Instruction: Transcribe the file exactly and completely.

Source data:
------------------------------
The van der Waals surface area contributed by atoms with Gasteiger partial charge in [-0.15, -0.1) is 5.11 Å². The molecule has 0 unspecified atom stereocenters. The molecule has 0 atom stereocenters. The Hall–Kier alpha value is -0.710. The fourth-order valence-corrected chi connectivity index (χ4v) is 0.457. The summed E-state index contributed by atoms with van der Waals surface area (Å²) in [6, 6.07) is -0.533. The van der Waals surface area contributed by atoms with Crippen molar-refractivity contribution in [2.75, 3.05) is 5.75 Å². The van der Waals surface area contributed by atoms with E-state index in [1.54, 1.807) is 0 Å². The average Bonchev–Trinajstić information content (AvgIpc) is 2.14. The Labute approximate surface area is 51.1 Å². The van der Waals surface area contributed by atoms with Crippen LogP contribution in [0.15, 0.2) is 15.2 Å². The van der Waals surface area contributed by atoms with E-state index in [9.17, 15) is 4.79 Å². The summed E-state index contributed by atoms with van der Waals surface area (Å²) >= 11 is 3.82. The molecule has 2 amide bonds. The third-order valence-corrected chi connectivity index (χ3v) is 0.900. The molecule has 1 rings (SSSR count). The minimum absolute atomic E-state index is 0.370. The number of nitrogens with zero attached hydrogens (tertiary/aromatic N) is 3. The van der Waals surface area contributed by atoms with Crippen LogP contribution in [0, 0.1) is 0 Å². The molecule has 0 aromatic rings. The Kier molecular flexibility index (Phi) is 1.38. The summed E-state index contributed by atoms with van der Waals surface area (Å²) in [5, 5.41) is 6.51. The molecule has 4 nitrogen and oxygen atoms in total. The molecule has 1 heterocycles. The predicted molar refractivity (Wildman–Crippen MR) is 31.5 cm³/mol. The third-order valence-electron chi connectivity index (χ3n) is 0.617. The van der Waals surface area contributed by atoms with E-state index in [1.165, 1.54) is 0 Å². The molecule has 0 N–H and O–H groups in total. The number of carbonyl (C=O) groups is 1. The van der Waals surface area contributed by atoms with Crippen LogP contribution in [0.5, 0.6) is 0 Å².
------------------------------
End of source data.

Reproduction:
The van der Waals surface area contributed by atoms with Gasteiger partial charge in [-0.15, -0.1) is 5.11 Å². The molecule has 0 unspecified atom stereocenters. The molecule has 0 atom stereocenters. The Hall–Kier alpha value is -0.710. The fourth-order valence-corrected chi connectivity index (χ4v) is 0.457. The summed E-state index contributed by atoms with van der Waals surface area (Å²) in [6, 6.07) is -0.533. The van der Waals surface area contributed by atoms with Crippen molar-refractivity contribution in [2.75, 3.05) is 5.75 Å². The van der Waals surface area contributed by atoms with E-state index in [1.54, 1.807) is 0 Å². The average Bonchev–Trinajstić information content (AvgIpc) is 2.14. The Labute approximate surface area is 51.1 Å². The van der Waals surface area contributed by atoms with Crippen LogP contribution in [0.15, 0.2) is 15.2 Å². The van der Waals surface area contributed by atoms with E-state index in [9.17, 15) is 4.79 Å². The summed E-state index contributed by atoms with van der Waals surface area (Å²) >= 11 is 3.82. The molecule has 2 amide bonds. The third-order valence-corrected chi connectivity index (χ3v) is 0.900. The molecule has 1 rings (SSSR count). The minimum absolute atomic E-state index is 0.370. The number of nitrogens with zero attached hydrogens (tertiary/aromatic N) is 3. The van der Waals surface area contributed by atoms with Crippen LogP contribution in [0, 0.1) is 0 Å². The molecule has 0 aromatic rings. The Kier molecular flexibility index (Phi) is 1.38. The summed E-state index contributed by atoms with van der Waals surface area (Å²) in [5, 5.41) is 6.51. The molecule has 4 nitrogen and oxygen atoms in total. The molecule has 1 heterocycles. The predicted molar refractivity (Wildman–Crippen MR) is 31.5 cm³/mol. The third-order valence-electron chi connectivity index (χ3n) is 0.617. The van der Waals surface area contributed by atoms with E-state index in [1.165, 1.54) is 0 Å². The molecule has 0 N–H and O–H groups in total. The number of carbonyl (C=O) groups is 1. The van der Waals surface area contributed by atoms with Crippen LogP contribution in [0.5, 0.6) is 0 Å².